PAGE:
ED welcomes additional lessons learned and best practices from the field for consideration for the Clearinghouse, including those with an educational equity focus. Submissions should be sent via email to:

President Biden issued a proclamation deeming April 2021 as National Financial Capability Month. This communication emphasizes the benefits of financial capability, the value of financial literacy, and the importance of access to financial resources. Understanding personal finance topics such as savings, loans, and investments is seldom a straightforward task, especially in the context of paying for college. Subjects, such as borrowing, can be complex for incoming postsecondary students to fully grasp. With the notable year-over-year rising cost of pursuing higher education, some students may be left with a large amount of debt and regrets about how they chose to finance their college education. According to Teach for America, a recent survey suggests that 53% of college students said that they felt less prepared to manage their money than to face any other challenge associated with college. So, how can postsecondary student’s financial literacy be improved and regrets about financing their education minimized? One solution to consider is effective financial literacy education.

According to the Financial Literacy and Education Commission’s 2019 Best Practices for Financial Literacy at Institutions of Higher Education report, effectively engaging students and providing clear, timely, and customized information about student borrowing could be keys to reducing poor financial outcomes. Individuals who receive personal finance education in line with their goals may be more likely to retain the information and use it to make informed decisions. Capitalizing on motivation by providing relevant personal finance education to students at postsecondary institutions makes it more likely that they will put that knowledge to good use. In addition, this report puts emphasis on the significance of choice of major and graduation. Early decisions, like choosing a major, and equating that field’s expected return with the cost of attendance could save some student loan borrowers from default.

Many institutions of higher education already have some type of financial education initiatives in place. At my school, the University of Central Florida, there is a program called Centsible Knights. In addition to having a clever name, this program provides students with the information that they need to enhance their knowledge of personal finance and to make strong financial decisions. The scope of topics covered during meetings range from basic borrowing information to how to file taxes and invest early. However, the burden for providing effective financial literacy education doesn’t just fall on schools. Organizations like the Higher Education Financial Wellness Alliance (HEFWA) bring together professionals and seek to inform national conversations and public policy in the financial wellness field. HEFWA’s efforts are dedicated to helping develop strong financial habits for students by promoting responsible college financing and giving students skills they need to succeed financially while they are in school and after they have graduated.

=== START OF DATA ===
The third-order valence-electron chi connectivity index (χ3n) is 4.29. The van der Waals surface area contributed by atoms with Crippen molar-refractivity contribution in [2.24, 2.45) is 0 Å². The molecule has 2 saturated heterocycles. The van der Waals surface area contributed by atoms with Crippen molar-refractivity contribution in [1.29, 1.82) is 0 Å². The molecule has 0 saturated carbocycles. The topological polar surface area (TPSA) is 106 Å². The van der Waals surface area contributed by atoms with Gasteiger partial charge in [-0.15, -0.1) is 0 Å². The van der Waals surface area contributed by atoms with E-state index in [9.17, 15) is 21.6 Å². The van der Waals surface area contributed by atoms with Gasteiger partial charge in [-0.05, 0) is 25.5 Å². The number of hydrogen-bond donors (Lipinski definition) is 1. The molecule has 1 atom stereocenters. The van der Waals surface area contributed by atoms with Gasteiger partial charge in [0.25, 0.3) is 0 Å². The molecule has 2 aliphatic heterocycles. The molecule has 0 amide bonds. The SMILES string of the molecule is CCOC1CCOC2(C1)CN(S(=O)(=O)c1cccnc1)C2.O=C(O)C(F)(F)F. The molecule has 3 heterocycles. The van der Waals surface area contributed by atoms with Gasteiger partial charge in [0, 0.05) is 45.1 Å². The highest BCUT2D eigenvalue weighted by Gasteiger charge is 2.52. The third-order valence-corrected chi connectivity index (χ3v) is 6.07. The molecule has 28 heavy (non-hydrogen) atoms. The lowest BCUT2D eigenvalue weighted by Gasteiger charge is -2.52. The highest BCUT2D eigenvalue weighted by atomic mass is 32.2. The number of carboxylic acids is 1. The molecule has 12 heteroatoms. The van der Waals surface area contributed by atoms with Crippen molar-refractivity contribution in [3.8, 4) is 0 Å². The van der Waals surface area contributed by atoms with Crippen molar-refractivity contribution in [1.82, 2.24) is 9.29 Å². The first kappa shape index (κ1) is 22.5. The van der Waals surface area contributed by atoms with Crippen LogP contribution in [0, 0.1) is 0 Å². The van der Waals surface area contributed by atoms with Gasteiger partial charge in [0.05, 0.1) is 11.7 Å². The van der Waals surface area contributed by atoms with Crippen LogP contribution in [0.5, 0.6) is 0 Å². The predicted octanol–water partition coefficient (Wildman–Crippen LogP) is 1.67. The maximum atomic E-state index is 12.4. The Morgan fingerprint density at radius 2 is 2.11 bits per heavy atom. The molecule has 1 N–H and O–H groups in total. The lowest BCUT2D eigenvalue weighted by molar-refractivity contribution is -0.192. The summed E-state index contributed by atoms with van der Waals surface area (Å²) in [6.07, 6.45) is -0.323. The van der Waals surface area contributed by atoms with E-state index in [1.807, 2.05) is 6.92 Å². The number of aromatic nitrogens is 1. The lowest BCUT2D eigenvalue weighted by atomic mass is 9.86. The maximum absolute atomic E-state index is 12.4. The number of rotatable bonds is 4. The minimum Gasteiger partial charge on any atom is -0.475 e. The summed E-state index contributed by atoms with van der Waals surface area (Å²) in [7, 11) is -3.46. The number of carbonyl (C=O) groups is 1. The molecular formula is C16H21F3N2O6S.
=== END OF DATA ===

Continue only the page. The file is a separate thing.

As an intern for Federal Student Aid (FSA), I have had an inside look at some of the tools and resources that the agency has to offer. FSA is doing their part to provide high-quality information to assist students in more informed decision-making surrounding financing their college education. A few of these resources include:

College Scorecard: The U.S. Department of Education’s College Scorecard is an excellent way to compare colleges and universities to one another to find a student’s best fit. Using the College Scorecard, you can compare side-by-side information on costs, graduation and retention, financial aid, and many more statistics for each college. The information is comprehensive, and the scorecard even lists fields of study and expected salary after completion.

Annual Student Loan Acknowledgement: Whether you are a first-time federal borrower or have existing federal student loans, knowing your balance, and understanding your responsibility and repayment options is important. Loan acknowledgement is a good reminder that borrowing has a direct impact on one’s financial future.

Loan Simulator: Sometimes understanding repayment options and making decisions about federal loans can be confusing or difficult for borrowers. FSA’s loan simulator is a tool that can help borrowers make decisions about repayment strategy and whether to consolidate their loans. Also, it has a feature that individuals can use to simulate borrowing more federal funds. This can be helpful for students who need to borrow additional money for education or someone who might be seeking to return to college.

Overall, choosing how to pay for college can be tricky, and unfortunately there is not a one size fits all solution. However, there are many high-quality resources available to students to help them make strong financial decisions. Places like FSA’s StudentAid website can help with understanding costs and federal borrowing, and many colleges and universities have financial wellness resources available to students who attend at no additional cost. It’s up to each student to take ownership of their finances and make informed decisions on how to fund their education. Developments in the field of financial literacy education are made frequently, and I am personally excited to see how these resources continue to develop and provide guidance to students.

Sean Cannon is an intern for Federal Student Aid under the Virtual Student Federal Service program. He is currently a senior economics student at the University of Central Florida and will be pursuing a Master’s in Applied Economics at Florida State University.